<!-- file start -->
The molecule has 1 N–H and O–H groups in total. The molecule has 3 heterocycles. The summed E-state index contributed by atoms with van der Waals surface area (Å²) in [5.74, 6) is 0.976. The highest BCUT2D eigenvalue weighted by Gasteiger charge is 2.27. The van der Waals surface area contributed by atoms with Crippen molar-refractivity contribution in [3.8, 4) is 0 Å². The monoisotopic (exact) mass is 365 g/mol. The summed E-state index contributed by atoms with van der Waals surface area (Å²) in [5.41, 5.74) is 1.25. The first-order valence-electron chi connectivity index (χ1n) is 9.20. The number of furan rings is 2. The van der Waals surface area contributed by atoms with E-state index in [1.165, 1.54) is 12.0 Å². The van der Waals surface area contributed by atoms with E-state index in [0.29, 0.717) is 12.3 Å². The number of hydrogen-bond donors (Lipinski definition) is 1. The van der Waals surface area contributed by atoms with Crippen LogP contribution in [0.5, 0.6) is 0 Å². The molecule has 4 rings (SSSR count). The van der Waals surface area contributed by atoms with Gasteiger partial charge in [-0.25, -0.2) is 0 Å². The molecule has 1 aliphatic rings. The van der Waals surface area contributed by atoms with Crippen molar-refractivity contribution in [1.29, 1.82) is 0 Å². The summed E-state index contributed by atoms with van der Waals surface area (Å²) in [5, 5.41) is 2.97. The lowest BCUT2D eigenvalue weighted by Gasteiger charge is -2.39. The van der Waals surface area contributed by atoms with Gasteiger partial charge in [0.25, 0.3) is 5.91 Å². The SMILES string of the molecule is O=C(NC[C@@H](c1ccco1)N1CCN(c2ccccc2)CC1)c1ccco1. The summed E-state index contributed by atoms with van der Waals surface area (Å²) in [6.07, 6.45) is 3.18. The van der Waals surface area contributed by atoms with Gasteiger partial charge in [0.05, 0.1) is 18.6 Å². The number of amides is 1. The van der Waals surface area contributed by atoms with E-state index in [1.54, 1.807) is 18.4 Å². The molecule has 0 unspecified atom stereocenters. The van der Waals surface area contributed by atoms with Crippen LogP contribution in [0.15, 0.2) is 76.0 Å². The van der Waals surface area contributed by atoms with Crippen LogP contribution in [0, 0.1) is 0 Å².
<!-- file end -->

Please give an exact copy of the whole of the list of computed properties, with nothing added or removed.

The molecule has 1 N–H and O–H groups in total. The molecule has 3 heterocycles. The summed E-state index contributed by atoms with van der Waals surface area (Å²) in [5.74, 6) is 0.976. The highest BCUT2D eigenvalue weighted by Gasteiger charge is 2.27. The van der Waals surface area contributed by atoms with Crippen molar-refractivity contribution in [3.8, 4) is 0 Å². The monoisotopic (exact) mass is 365 g/mol. The summed E-state index contributed by atoms with van der Waals surface area (Å²) in [5.41, 5.74) is 1.25. The first-order valence-electron chi connectivity index (χ1n) is 9.20. The number of furan rings is 2. The van der Waals surface area contributed by atoms with E-state index in [1.165, 1.54) is 12.0 Å². The van der Waals surface area contributed by atoms with E-state index in [0.29, 0.717) is 12.3 Å². The number of hydrogen-bond donors (Lipinski definition) is 1. The van der Waals surface area contributed by atoms with Crippen LogP contribution in [0.5, 0.6) is 0 Å². The molecule has 4 rings (SSSR count). The van der Waals surface area contributed by atoms with Gasteiger partial charge in [-0.25, -0.2) is 0 Å². The molecule has 1 aliphatic rings. The van der Waals surface area contributed by atoms with Crippen molar-refractivity contribution in [1.29, 1.82) is 0 Å². The summed E-state index contributed by atoms with van der Waals surface area (Å²) in [5, 5.41) is 2.97. The lowest BCUT2D eigenvalue weighted by Gasteiger charge is -2.39. The van der Waals surface area contributed by atoms with Gasteiger partial charge in [0.25, 0.3) is 5.91 Å². The SMILES string of the molecule is O=C(NC[C@@H](c1ccco1)N1CCN(c2ccccc2)CC1)c1ccco1. The summed E-state index contributed by atoms with van der Waals surface area (Å²) in [6.07, 6.45) is 3.18. The van der Waals surface area contributed by atoms with Gasteiger partial charge in [0.05, 0.1) is 18.6 Å². The number of amides is 1. The van der Waals surface area contributed by atoms with E-state index in [1.54, 1.807) is 18.4 Å². The molecule has 0 unspecified atom stereocenters. The van der Waals surface area contributed by atoms with Crippen LogP contribution in [0.15, 0.2) is 76.0 Å². The van der Waals surface area contributed by atoms with Crippen LogP contribution in [0, 0.1) is 0 Å².